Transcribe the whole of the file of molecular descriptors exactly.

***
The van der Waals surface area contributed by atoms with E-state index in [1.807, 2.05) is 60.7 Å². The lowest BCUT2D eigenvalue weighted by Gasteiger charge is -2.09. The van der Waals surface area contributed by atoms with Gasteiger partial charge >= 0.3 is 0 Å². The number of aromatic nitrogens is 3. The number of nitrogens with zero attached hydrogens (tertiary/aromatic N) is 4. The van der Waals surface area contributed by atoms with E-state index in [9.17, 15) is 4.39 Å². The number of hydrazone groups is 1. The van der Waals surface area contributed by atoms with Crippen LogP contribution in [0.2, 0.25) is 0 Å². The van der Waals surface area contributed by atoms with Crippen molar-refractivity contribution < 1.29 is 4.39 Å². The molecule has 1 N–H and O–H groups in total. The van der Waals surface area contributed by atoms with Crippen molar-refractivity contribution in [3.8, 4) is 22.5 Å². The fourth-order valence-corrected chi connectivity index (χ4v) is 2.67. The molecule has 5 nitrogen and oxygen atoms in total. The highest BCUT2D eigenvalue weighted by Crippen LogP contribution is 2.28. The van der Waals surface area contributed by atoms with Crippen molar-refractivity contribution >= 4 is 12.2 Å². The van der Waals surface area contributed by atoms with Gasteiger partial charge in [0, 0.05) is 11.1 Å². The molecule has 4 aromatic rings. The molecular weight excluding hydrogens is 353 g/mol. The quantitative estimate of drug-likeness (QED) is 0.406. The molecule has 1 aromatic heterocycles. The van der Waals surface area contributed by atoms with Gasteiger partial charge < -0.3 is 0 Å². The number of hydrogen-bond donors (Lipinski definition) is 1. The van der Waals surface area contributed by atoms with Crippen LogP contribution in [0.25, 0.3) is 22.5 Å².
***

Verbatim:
The van der Waals surface area contributed by atoms with E-state index in [1.807, 2.05) is 60.7 Å². The lowest BCUT2D eigenvalue weighted by Gasteiger charge is -2.09. The van der Waals surface area contributed by atoms with Gasteiger partial charge >= 0.3 is 0 Å². The number of aromatic nitrogens is 3. The number of nitrogens with zero attached hydrogens (tertiary/aromatic N) is 4. The van der Waals surface area contributed by atoms with E-state index in [9.17, 15) is 4.39 Å². The number of hydrazone groups is 1. The van der Waals surface area contributed by atoms with Crippen LogP contribution in [0.2, 0.25) is 0 Å². The van der Waals surface area contributed by atoms with Crippen molar-refractivity contribution < 1.29 is 4.39 Å². The molecule has 1 N–H and O–H groups in total. The van der Waals surface area contributed by atoms with Crippen molar-refractivity contribution in [3.8, 4) is 22.5 Å². The fourth-order valence-corrected chi connectivity index (χ4v) is 2.67. The molecule has 5 nitrogen and oxygen atoms in total. The highest BCUT2D eigenvalue weighted by Crippen LogP contribution is 2.28. The van der Waals surface area contributed by atoms with Crippen molar-refractivity contribution >= 4 is 12.2 Å². The van der Waals surface area contributed by atoms with Gasteiger partial charge in [0, 0.05) is 11.1 Å². The molecule has 4 aromatic rings. The molecular weight excluding hydrogens is 353 g/mol. The quantitative estimate of drug-likeness (QED) is 0.406. The molecule has 1 aromatic heterocycles. The van der Waals surface area contributed by atoms with Gasteiger partial charge < -0.3 is 0 Å². The number of hydrogen-bond donors (Lipinski definition) is 1. The van der Waals surface area contributed by atoms with Crippen LogP contribution in [0.25, 0.3) is 22.5 Å².